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University Of Virginia Architecture School Faculty To Design School's Addition And Renovation

December 3, 2001-- Karen Van Lengen, dean of the School of Architecture, has embraced the challenge of expanding and renovating the school by turning to its faculty experts to design a project that would bring Campbell Hall into the 21st century.

The Architecture School building, built in 1969, is a modern brick structure set into the north side of Carr's Hill, hidden from most passersby on Rugby Road by the U.Va. Art Museum and a quad of fraternity houses. It is the home of an architecture department ranked sixth in the nation, a graduate landscape program regarded by many to be tops in the country, and distinguished programs in architectural history and urban and environmental planning.

Even 10 years ago, Campbell Hall barely met the needs of the school's faculty and students -- and of its curriculum. Today, with changing goals, expanding curriculum, and nearly double the number of students and triple the number of faculty, the school has outgrown its old home. These changes, coupled with a leaking brick façade and an outdated mechanical system, highlight the critical need for expansion and renovation.

"The expertise of our award-winning faculty, recognized nationally and internationally for their design work, will be a powerful tool for creating a strong visual statement of the values of the school," said Van Lengen, whose own design work focuses on the relationship between design and culture.

Borrowing an idea successfully executed at a number of other architect scholars, including those at the University of Michigan, Columbia University, the University of New Mexico and Parson's School of Design, the dean floated the idea of faculty-designed projects among the faculty to see who would be interested. She announced the designers at the November faculty meeting: W.G. Clark, the Edmund S. Campbell Professor of Architecture; William Sherman, associate professor and associate dean for academic affairs; Peter Waldman, the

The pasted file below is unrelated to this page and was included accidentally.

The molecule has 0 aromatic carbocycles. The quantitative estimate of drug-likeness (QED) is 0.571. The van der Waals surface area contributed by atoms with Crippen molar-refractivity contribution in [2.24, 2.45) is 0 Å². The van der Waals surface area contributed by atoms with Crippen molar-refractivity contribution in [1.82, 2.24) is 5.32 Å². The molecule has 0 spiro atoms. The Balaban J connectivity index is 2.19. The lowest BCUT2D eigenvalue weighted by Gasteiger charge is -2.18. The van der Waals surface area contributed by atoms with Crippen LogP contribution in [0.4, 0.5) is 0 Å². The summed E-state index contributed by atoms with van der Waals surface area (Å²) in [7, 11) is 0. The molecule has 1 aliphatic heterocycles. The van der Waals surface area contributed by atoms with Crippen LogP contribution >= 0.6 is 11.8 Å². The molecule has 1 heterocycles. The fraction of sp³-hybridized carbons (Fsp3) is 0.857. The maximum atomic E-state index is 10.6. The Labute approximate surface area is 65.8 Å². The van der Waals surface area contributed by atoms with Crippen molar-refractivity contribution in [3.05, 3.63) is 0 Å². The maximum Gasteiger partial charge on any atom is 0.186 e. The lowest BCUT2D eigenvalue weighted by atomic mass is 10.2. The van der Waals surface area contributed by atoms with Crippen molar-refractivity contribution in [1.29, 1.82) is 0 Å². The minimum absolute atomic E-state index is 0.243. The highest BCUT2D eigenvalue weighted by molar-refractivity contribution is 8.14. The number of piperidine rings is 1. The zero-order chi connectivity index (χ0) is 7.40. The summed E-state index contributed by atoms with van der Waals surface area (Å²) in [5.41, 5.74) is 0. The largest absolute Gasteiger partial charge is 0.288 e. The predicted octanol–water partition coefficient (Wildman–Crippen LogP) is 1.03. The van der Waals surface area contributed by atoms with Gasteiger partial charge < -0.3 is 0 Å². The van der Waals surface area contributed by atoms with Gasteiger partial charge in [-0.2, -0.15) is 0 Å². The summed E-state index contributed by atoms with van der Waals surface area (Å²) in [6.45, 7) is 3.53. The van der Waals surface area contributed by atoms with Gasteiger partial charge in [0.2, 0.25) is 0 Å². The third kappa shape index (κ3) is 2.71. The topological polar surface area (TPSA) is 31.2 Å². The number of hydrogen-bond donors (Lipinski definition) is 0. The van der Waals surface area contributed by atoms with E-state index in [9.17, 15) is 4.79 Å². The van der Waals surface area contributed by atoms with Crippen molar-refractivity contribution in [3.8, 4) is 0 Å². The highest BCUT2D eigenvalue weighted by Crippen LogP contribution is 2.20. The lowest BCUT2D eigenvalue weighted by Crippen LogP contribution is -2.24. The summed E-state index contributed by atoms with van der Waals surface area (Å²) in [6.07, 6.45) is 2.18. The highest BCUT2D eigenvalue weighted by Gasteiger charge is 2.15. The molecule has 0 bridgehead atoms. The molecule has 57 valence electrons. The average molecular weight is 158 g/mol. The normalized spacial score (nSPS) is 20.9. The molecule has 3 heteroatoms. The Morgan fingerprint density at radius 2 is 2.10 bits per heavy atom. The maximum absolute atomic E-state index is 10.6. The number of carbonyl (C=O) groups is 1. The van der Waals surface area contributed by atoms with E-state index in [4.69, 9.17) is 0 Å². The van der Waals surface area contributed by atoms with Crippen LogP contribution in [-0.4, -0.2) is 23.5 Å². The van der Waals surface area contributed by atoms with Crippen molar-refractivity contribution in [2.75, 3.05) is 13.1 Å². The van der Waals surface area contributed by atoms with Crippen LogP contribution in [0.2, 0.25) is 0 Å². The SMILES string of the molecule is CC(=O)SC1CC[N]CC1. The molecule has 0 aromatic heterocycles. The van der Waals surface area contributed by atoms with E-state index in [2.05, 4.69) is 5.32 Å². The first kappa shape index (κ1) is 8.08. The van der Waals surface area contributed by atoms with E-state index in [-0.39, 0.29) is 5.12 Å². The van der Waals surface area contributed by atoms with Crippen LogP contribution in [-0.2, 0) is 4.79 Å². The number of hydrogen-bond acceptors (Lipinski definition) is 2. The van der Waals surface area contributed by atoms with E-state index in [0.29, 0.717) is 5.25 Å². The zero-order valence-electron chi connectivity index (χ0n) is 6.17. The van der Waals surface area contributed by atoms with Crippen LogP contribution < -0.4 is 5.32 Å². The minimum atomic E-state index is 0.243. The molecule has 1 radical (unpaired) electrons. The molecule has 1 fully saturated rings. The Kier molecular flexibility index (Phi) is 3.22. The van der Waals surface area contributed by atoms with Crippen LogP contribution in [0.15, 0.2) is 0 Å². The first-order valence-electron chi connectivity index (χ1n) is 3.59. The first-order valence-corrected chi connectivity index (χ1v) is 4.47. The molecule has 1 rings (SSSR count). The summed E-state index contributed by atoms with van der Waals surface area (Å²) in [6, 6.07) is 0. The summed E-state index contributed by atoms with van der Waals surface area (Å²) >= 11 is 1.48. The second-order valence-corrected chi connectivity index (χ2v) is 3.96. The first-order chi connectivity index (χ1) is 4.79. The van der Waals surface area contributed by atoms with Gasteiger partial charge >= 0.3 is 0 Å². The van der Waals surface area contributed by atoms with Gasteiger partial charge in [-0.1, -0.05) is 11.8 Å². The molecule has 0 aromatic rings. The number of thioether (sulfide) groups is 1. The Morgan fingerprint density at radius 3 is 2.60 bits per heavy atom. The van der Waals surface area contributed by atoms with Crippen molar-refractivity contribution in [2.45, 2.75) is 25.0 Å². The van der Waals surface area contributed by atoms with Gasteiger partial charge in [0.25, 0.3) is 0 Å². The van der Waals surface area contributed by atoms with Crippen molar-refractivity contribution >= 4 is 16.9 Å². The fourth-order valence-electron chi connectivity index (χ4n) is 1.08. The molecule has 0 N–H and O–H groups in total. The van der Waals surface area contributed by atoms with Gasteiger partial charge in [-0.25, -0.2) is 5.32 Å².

William R. Keenan Professor of Architecture; Judith Kinnard, associate professor and chair of the Architecture department; and Warren Byrd, professor of landscape architecture who will work with each of the designers to integrate landscape and building design.

Van Lengen's goal is to create a strong interrelationship between the school's landscape and its architecture and achieve a look that reflects the tone of the school and its teaching philosophy which emphasizes architecture as the cultural expression of its own time and place.

"The schematic plan has a dynamic quality," said Van Lengen. "The strong inter-relationship between landscape and architecture is critical to the School of Architecture's position at the top of the proposed Carr’s Hill Arts Grounds and echoes Jefferson's integration of architecture and landscape in the design of the Lawn."

The 13,000-square-foot project into several pieces:

    • an entry tower to the east that will encompass exhibition space, additional jury rooms, and a new formal entrance to and renovation of the main lecture hall;
    • a wing that will accommodate 26 faculty offices and two conference rooms, and an expanded shop and renovated jury rooms;
    • renovation and relocation of administrative offices;
    • redesign of the student and faculty café.

Peter Waldman perhaps best describes this unusual approach to the project. "It's not about creating heroic architecture or signature architecture, it's about finger prints."